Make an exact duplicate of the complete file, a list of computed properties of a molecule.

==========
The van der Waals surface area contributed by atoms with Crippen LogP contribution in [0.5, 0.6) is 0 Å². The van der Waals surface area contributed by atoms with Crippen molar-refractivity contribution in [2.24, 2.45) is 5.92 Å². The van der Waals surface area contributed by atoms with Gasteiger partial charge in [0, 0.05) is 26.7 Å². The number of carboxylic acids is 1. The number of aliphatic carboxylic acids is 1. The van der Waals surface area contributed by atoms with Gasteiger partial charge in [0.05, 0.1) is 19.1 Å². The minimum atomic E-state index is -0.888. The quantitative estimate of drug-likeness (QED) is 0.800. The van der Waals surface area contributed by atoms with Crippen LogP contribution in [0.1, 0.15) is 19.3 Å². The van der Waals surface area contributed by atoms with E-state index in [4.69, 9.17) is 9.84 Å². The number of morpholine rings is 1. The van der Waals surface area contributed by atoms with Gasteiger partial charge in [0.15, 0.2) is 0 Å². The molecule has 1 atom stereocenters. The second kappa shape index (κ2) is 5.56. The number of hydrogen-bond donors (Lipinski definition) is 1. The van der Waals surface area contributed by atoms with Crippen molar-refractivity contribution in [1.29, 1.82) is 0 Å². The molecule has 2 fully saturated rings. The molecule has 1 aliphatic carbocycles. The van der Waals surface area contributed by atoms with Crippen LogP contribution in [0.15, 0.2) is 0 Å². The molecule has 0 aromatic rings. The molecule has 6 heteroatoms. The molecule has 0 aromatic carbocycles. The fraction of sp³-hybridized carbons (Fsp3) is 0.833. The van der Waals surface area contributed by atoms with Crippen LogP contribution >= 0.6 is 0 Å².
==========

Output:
The van der Waals surface area contributed by atoms with Crippen LogP contribution in [0.5, 0.6) is 0 Å². The van der Waals surface area contributed by atoms with Crippen molar-refractivity contribution in [2.24, 2.45) is 5.92 Å². The van der Waals surface area contributed by atoms with Gasteiger partial charge in [0, 0.05) is 26.7 Å². The number of carboxylic acids is 1. The number of aliphatic carboxylic acids is 1. The van der Waals surface area contributed by atoms with Gasteiger partial charge in [0.05, 0.1) is 19.1 Å². The minimum atomic E-state index is -0.888. The quantitative estimate of drug-likeness (QED) is 0.800. The van der Waals surface area contributed by atoms with Crippen LogP contribution in [0.1, 0.15) is 19.3 Å². The van der Waals surface area contributed by atoms with E-state index in [4.69, 9.17) is 9.84 Å². The number of morpholine rings is 1. The van der Waals surface area contributed by atoms with Gasteiger partial charge in [0.15, 0.2) is 0 Å². The molecule has 1 atom stereocenters. The second kappa shape index (κ2) is 5.56. The number of hydrogen-bond donors (Lipinski definition) is 1. The van der Waals surface area contributed by atoms with Crippen molar-refractivity contribution in [1.29, 1.82) is 0 Å². The molecule has 2 fully saturated rings. The molecule has 1 aliphatic carbocycles. The van der Waals surface area contributed by atoms with Crippen LogP contribution in [0.15, 0.2) is 0 Å². The molecule has 0 aromatic rings. The molecule has 6 heteroatoms. The molecule has 0 aromatic carbocycles. The fraction of sp³-hybridized carbons (Fsp3) is 0.833. The van der Waals surface area contributed by atoms with Crippen LogP contribution >= 0.6 is 0 Å².